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MGTA02H3 (143)

Chapter 3 Notes.docx

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Management (MGT)
Bill Mc Conkey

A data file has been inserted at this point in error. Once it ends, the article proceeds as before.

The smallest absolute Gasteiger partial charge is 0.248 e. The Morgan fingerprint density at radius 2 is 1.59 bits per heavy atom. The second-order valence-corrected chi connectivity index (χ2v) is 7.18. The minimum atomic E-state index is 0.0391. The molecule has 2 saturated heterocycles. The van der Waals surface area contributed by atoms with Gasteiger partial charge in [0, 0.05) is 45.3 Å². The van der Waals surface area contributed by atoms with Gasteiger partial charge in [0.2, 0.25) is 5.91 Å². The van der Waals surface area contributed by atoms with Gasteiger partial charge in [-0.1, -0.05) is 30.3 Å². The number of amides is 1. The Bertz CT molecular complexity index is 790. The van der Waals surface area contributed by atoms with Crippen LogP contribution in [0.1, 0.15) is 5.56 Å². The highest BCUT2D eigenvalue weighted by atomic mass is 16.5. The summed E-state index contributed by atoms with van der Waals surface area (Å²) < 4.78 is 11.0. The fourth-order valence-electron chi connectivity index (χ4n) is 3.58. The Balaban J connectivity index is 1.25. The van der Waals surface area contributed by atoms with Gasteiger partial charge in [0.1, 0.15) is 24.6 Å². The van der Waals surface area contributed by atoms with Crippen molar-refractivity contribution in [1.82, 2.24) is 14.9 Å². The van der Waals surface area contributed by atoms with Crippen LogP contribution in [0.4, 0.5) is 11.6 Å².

Chapter 3: Managing Information Systems and Communication Technology Terms: Information Manager: the manager responsible for the activities needed to generate, analyze, and disseminate information that a company needs to make good decisions Information Management: an internal operation that arranged the firm’s information resources to support business performance and outcomes Data: raw facts and figures Information: a meaningful, useful interpretation of data Information System (IS): an organized method of transforming data into information that can be used for decision making Electronic Information Technologies (EIT): IS applications based on telecommunication technologies Tax Machine: a machine that can quickly transmit a copy of documents or graphics over telephone lines Voice Mail: a computer-based system for receiving and delivering incoming telephone calls Electronic Mail (email) System: electronic transmissions of letters, reports, and other information between computers Electronic Conferencing: allows people to communicate simultaneously from different locations via telephone, video, or email group software Groupware: a system that allows two or more individuals to communicate electronically between desktop PC’s Data Communication Networks: global networks that permit users to send electronic messages quickly and economically Internet: a gigantic network of networks that serves millions of computers, offers information on business, science, and government, and provides communication flows along more than 170,000 separate networks around the world Internet Service Provider (ISP): a commercial firm that maintains a permanent connection to the internet and sells temporary connections to subscribers World Wide Web: a system with universally accepted standards for storing, retrieving, formatting, and displaying information on the internet Web Servers: dedicated workstations – large computers – that are customized for managing, maintaining and supporting websites Browser: software that enables a user to access information on the web Directories: features that help people find the content they want on the web. The user types in key words and the directory retrieves a list of websites with titles containing those words Search Engine: software for searching webpages that does not pre-classify them into a directory Intranet: a company’s private network that is accessible only to employees via entry through electronic firewalls Firewall: hardware and software security systems that ensure that internal computer systems are not accessible to outsiders Extranet: a network that allows outsiders limited access to a firm’s internal information system Enterprise Resource Planning (ERP): large information systems for integrating all the activities of a company’s business units Knowledge Workers: employees whose jobs involve the use of information and knowledge as the raw materials of their work Transaction Processing Systems (TPS): applications of information processing for basic day-to-day business transactions System Operations Personnel: people who run a company’s computer equipment Computer-aided Design (CAD): computer analysis and graphics programs that are used to create new products Computer-aided Manufacturing (CAM): computer systems used to design and control all the equipment and tools for producing goods Management Information Systems: systems that support an organization’s managers by providing daily reports, schedules, plans, and budgets Decision Support System (DSS): computer systems used to help managers consider alternatives when making decisions on complicated problems Executive Support System (ESS): a quick-reference, easy-access application of information systems specially designed for upper-level managers Artificial Intelligence (AI): the construction and/or programming of computers to imitate human thought processes Robotics: the use of computer-controlled machines that perform production tasks Expert System: a form of artificial intelligence in which a program draws on the rules an expert in a given field has laid out to arrive at a solution for a problem Computer Network: a form of computer system architecture in which computers at different locations can function independently but are also interconnected and able to exchange information with one another Hardware: the physical components of a computer system Input Device: hardware that gets data into the computer in a form the computer can understand Central Processing Unit (CPU): hardware in which the actual transforming of data into information takes place, contains the primary storage unit, the control unit, and the arithmetic logic unit Main Memory: the part of a computer’s CPU that stores those programs that it needs to operate Program: any sequence of instructions to a computer Output Device: that part of a computer’s hardware that presents results to users; common forms include printers and video monitors Software: programs that instruct the computer in what to do and how to do it System Program: a program that tells a computer what resources to use and how to use them Application Program: a program that actually processes data according to a particular user’s specific needs Graphical User Interface (GUI): the user-friendly display that helps users select from among the many possible applications of the computer Icons: small images on a computer screen that represent various applications Database: a centralized, organized collection of related data Word-processing Programs: application programs that allow the computer to act as a sophisticated typewriter to store, edit, and print letters and numbers Electronic Spreadsheets: application programs that allow the user to enter categories of data and determine the effect of changes in one category (e.g. sales) on other categories (e.g. profits) Database Management Programs: application programs that keep track of and manipulate the relevant data of a business Computer Graphics Programs: application programs that convert numerical and character data into pictorial forms Presentation Graphics Software: application programs that offer choices for assembling graphics for visual displays, slides, video, and even sound splices for professional presentations Desktop Publishing: combines word processing and graphics capability in producing typeset-quality text from personal computers Software Piracy: the unauthorized use of software such as word processing and spreadsheets Multimedia Communication Systems: connected networks of communication appliances such as taxes, televisions, sound equipment, cellphones, printers, and photocopiers that may also be linked by satellite with other remote networks Wide Area Network (WAN): a system to link computers across the country through telephone w